Apparently Michael Douglas's basic sexual instinct and his fatal attraction to a certain oral act gave him throat cancer. In all seriousness, though, the actor revealed in a candid interview in the Guardian, that "this particular cancer is caused by HPV [human papillomavirus], which actually comes about from cunnilingus."
The 68-year-old husband of Catherine Zeta Jones admitted that the sexually transmitted disease brought about the walnut-sized tumour at the base of his tongue. He was later diagnosed with stage-four cancer in the summer of 2010.
Though stage-four cancer is often terminal, Douglas fought a hard battle, enduring weeks of chemotherapy and radiation, which caused him to lose 45 lbs on a liquids-only diet. "That's a rough ride. That can really take it out of you," he said. "Plus the amount of chemo I was getting, it zaps all the good stuff too. It made me very weak."
He was given the all-clear by doctors two years ago. And though many assumed the cancer was brought on by Douglas's booze and tobacco habits, it was his other addiction that allegedly made him susceptible to oral cancer.
Recent studies suggest that many patients with oral cancer also tested positive for HPV.
"It has been established beyond reasonable doubt that the HPV type 16 is the causative agent in oropharyngeal cancer," said Mahesh Kumar, a consultant head and neck surgeon in London. But even Kumar doubted that cunnilingus alone caused the cancer in Douglas.
In the UK and elsewhere, teenaged girls are vaccinated against HPV, a measure which health professionals hope will protect them and their future partners against cervical and oral cancers.
Would you consider having your daughter vaccinated against HPV? See what our resident doctor has to say about screening.
You hardly expect a cereal to spearhead racial equality, but surprises lurk everywhere. The latest commercial by Cheerios is guaranteed to warm some hearts, while it turned others cold.
The “Just Checking” ad, which features a cute little girl of mixed race, attracted all the wrong kind of attention. The hate mail poured in thick and fast as milk.
From every dark pocket of social media spilled the racist remarks. According to the article in Slate, the outpouring turned so ugly, the comments were disabled on the commercial's YouTube page.
This wouldn't be surprising 20 years ago, but now? That an ad like this should garner any reaction beyond an 'awww' is shameful.
I would like to think that it is a very small minority that has a problem with the reality of interracial couples and multiracial children. Sadly that 'minority' is a vocal one on the internet.
Fortunately it seems the cereal manufacturer has risen above all petty bigotry. “Consumers have responded positively to our new Cheerios ad," said vice president of marketing for Cheerios, Camille Gibson. "At Cheerios, we know there are many kinds of families and we celebrate them all.”
While we can't hope to quash the dissenters out there, we can—and must—shout that much louder to drown out their voices.
Let's hope other companies have the temerity to do go where Cheerios has bravely gone.
We all know that the line between pain and pleasure can occasionally blur (Fifty Shades, anyone?). But we rarely expect them to collide during labour? An article in the Huffington Post questions whether it is indeed possible to have an orgasm while giving birth.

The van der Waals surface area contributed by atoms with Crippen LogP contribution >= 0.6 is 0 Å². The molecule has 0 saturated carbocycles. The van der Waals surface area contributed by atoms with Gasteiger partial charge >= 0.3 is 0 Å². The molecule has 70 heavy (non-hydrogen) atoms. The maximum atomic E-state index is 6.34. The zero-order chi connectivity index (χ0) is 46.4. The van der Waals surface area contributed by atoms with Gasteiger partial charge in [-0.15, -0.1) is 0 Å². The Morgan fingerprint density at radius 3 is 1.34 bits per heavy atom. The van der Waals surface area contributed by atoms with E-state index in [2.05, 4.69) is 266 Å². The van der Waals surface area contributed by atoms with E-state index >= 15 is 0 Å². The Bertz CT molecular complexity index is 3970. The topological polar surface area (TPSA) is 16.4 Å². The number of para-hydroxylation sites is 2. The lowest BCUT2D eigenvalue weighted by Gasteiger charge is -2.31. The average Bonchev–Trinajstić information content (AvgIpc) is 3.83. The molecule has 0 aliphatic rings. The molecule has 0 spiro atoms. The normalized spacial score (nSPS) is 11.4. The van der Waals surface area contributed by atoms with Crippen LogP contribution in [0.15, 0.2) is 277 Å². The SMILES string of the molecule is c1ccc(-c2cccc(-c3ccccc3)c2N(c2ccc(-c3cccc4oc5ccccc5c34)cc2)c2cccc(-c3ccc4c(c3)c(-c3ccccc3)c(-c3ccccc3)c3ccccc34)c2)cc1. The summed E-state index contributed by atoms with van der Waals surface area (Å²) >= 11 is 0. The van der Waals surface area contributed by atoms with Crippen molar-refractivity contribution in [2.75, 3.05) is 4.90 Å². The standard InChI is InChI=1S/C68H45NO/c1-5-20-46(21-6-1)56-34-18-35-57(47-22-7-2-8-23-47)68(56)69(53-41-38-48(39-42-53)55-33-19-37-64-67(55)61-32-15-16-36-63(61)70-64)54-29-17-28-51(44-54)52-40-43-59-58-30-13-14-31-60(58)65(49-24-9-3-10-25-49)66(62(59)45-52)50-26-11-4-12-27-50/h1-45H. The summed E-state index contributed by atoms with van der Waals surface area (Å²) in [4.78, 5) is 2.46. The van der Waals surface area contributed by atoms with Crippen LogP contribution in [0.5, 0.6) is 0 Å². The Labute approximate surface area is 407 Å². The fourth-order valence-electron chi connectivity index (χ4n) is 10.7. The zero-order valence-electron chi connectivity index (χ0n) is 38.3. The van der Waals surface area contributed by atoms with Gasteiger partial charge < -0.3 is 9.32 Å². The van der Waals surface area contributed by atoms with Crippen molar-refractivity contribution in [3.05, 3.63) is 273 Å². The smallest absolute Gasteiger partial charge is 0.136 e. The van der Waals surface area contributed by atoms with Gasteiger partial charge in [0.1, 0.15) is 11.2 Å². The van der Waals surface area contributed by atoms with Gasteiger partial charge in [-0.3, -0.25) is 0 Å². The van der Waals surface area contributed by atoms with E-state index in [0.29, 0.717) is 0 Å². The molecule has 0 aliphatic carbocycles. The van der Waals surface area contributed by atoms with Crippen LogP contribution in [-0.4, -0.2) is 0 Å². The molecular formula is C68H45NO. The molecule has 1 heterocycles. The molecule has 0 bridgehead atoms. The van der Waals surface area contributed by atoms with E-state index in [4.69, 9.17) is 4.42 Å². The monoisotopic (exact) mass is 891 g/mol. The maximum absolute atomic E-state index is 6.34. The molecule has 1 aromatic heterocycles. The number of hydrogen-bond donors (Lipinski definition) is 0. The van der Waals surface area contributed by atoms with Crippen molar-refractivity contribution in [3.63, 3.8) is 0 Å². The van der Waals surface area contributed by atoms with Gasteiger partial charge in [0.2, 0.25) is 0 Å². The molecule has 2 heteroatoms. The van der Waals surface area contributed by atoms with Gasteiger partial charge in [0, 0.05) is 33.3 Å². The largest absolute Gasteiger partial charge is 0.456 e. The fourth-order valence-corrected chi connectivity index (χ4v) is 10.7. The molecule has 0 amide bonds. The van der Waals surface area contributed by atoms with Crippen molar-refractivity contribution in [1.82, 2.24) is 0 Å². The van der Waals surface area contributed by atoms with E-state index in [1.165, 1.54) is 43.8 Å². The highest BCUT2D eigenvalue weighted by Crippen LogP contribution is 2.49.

If you asked mom and author of "Memoirs of a Singing Birth," Elena Skoko, the answer would be an unequivocal 'yes.'
"I had this wavy sensation of blissful waves going through me," said Skoko of giving birth to her daughter three years ago.
Apparently Skoko isn't alone in experiencing this phenomena known as 'orgasmic' or 'ecstatic' birth. In the journal Sexologies, a new study revealed that around 0.3 percent of births culminated with an orgasm.
A professor of psychology at Rutgers University in New Jersey, Barry Komisaruk, says, anatomically at at least, orgasm during birth shouldn't come as a surprise—what with all the vaginal and cervical stimulation, not to mention those intense uterine contractions.
In natural birthing circles, such orgasms are a well-kept secret. (After all, who wants to associate sexual arousal with delivering a baby. It's too kinky and incestuous for comfort, right? But there it is.) With midwives observing countless births—and many moms themselves—reporting that they did indeed come while giving birth.
Advocates claim the medicalization of childbirth has largely put a damper on birth ecstasy, given the machinery and overall lack of mobility.
"There are so many factors that could make the difference between a pleasurable response and a terribly stressful, aversive experience that you can't generalize it," Komisaruk said. "There's no reason to try to generalize. Different people have different pain thresholds. Different people have different attitudes. If a woman has a fear of sexuality, if she starts having a pleasurable sensation she may feel this is completely inappropriate psychologically, and that itself could be an aversive effect."
But is this actually good news for women, or just another impossibly high bar to strive for?
Komisaruk has long been an advocate of sex as a perfectly natural and adequate form of pain relief. Might we start reaching for a vibrator in lieu of an epidural?
"I had pain, but was not afraid of it, because I was dealing with it," she said. "It was fun, because I could laugh through it." Whatever you say, Skoko...
Did you come during childbirth? Do you believe it's possible?